Fret Calculator Tutorial

Electric Ukulele Land has a powerful tool to help make fretboards.  This fret calculator works really well.

Although scale lengths are often measured in inches, we are going to use millimeter for these examples.  Millimeters are great for measuring string and bridge spacing and for other objects that require better resolution.  Google and this unit convertor are great for converting units.

The fret calculator allow you to save the fret template to your computer (select Save to disk (PDF multi-page)) and then print it.  Use normal sized (8.5″ X 11″) paper.  Tape the paper to your fret board, cut along the lines, and then you are ready to install frets. (Remember that the line at the top of the template is where the nut should be.)

I’ve included 4 examples of different fretboard templates.  The variables that were used  are included for each example.  Experiment with your own ideas once you get the hang of it.

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Regular soprano

Variables:

fundamental scale length = 342.9 mm

string width at the nut = 28 mm

string width at the bridge = 40 mm

fretboard overhang = 3 mm (equal)

calculation method = 12 (equal root 2)

number of frets = 15

number of strings = 4

Soprano Fretboard

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Super wide neck

You can adjust all of the different values.  Let’s try changing the “string width at the bridge” and keep everything else the same.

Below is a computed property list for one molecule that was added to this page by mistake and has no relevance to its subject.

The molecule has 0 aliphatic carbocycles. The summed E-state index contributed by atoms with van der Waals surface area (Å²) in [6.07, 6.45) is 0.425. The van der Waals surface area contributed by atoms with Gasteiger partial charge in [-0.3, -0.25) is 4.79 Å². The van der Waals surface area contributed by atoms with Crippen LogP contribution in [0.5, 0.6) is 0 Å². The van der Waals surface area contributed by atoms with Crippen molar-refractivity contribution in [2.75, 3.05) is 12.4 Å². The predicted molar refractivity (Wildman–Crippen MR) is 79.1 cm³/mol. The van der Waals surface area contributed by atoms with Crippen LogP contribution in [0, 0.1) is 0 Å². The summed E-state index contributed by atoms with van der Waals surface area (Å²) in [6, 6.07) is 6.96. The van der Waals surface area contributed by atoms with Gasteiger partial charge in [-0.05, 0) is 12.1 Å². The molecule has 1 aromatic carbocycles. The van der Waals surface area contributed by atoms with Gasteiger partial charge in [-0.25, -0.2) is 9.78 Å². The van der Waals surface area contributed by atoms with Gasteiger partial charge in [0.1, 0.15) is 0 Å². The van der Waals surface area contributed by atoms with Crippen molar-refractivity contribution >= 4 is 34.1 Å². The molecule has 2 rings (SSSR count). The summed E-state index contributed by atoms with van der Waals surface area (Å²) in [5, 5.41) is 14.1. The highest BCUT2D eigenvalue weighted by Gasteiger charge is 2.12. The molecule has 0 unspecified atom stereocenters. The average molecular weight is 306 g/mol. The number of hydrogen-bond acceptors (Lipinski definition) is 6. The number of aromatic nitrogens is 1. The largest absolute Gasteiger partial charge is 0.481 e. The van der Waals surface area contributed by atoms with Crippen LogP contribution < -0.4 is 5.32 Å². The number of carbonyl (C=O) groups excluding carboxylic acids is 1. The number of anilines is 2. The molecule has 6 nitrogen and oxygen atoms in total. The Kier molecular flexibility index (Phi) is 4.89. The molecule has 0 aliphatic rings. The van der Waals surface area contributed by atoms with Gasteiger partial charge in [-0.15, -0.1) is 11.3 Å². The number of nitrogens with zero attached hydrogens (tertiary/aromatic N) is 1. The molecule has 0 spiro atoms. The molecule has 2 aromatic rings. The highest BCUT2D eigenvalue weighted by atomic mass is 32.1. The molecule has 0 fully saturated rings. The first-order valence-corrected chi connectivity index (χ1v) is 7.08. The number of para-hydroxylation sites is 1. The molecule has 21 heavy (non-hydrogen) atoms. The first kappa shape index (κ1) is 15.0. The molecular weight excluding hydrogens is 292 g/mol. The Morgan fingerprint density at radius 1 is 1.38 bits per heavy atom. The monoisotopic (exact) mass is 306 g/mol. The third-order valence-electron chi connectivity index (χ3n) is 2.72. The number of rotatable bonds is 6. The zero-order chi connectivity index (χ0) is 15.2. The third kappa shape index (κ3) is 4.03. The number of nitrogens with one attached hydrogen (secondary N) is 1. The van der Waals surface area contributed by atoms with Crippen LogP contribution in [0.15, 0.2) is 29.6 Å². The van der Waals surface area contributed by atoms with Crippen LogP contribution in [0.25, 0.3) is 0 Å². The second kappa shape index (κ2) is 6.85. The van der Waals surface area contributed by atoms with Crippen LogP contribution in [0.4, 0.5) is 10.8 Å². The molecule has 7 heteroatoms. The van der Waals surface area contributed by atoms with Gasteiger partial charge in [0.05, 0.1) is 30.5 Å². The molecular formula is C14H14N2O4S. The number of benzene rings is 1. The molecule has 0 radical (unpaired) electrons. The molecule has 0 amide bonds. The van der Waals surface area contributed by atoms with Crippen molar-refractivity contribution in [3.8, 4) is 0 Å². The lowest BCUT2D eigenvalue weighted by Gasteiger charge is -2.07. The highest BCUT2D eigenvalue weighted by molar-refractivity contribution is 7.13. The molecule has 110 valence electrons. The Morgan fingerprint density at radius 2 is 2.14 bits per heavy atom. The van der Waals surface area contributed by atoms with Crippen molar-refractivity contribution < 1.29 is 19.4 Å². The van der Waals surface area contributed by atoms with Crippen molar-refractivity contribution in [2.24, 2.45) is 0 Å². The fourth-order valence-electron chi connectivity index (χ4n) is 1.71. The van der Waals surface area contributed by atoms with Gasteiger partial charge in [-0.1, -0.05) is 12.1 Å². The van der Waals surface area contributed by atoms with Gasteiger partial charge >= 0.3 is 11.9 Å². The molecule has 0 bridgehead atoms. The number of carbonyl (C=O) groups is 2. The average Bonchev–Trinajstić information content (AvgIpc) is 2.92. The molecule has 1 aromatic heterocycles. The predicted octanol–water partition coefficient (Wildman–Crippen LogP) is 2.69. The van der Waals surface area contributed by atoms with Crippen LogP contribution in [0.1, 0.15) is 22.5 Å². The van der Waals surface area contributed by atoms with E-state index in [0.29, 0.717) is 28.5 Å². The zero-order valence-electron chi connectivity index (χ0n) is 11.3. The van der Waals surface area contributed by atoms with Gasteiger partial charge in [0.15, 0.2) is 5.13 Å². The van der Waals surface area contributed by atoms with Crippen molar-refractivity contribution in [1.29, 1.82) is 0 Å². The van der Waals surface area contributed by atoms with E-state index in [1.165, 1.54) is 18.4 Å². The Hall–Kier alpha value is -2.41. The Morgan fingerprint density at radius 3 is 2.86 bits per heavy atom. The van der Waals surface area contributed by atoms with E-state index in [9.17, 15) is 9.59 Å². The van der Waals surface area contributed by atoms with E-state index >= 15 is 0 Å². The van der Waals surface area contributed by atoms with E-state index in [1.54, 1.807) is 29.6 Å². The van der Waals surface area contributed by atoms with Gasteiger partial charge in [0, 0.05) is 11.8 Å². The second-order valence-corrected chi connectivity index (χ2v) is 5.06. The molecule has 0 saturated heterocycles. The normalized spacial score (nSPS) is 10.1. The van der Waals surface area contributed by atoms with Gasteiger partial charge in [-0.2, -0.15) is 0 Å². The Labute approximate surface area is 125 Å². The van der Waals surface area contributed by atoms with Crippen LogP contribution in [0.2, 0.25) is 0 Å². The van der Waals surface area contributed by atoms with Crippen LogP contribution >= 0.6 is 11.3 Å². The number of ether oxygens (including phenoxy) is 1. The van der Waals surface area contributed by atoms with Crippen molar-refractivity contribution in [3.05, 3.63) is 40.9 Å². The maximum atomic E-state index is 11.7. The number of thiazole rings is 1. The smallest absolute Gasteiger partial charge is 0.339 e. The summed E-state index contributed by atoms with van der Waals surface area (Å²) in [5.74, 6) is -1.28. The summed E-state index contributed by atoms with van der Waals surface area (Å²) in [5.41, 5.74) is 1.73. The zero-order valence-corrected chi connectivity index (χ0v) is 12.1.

Variables:

fundamental scale length = 342.9 mm

string width at the nut = 28 mm

string width at the bridge = 76.2 mm

fretboard overhang = 3 mm (equal)

calculation method = 12 (equal root 2)

number of frets = 15

number of strings = 4

This example is a little absurd, but it illustrates the point.

Wide Soprano Fretboard

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 Multiple pages (21 inch scale)

For longer scale instruments, your fret template may not fit on one page.  Here is an example of a 21 inch scale.

Variables:

fundamental scale length = 533.4 mm

string width at the nut = 24 mm

string width at the bridge = 24 mm

fretboard overhang = 2 mm (equal)

calculation method = 12 (equal root 2)

number of frets = 15

number of strings = 4

21 inch Fretboard

When your frets span multiple pages, you will need to tape them together before you cut the slots.

Tape the two pages together.

Line up the two lines.

Tape the paper to the fretboard.  In this example, I am using a “zero fret” nut.  If you are using a traditional nut, make sure that the left line is on the edge of the fretboard.

Cut along the lines with a thin bladed flush cut saw. The fret slots should be just deep enough for the “tang” (the part that goes into the wood) of the fretwire.

All the slots have been cut.

Ready for frets.

It works great on my Paddle Ukulele.

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Fanned Fret

If you really want to get fancy, try making a fanned fretboard.

Use these variables to try out this feature:

Scale Length (Multiple)

first string scale length = 381 mm

last string scale length = 406.4 mm

string width at the nut = 28 mm

string width at the bridge = 40 mm

fretboard overhang = 3 mm (equal)

calculation method = 12 (equal root 2)

number of frets = 15

number of strings = 4

Fanned fretboard (last string 16 inch, first string 15 inch)

(You will have to use something other than a regular miter box to cut the fret slots, but it can make a really cool looking instrument)

Happy Building!

 

3 thoughts on “Fret Calculator Tutorial

  1. Pingback: Paddle Ukulele | Circuits and Strings

  2. Pingback: Wave Electric Ukulele | Electric Ukulele Land

  3. Pingback: How To – DIY Design & Plot Ukulele Fretboard | UK Ukee

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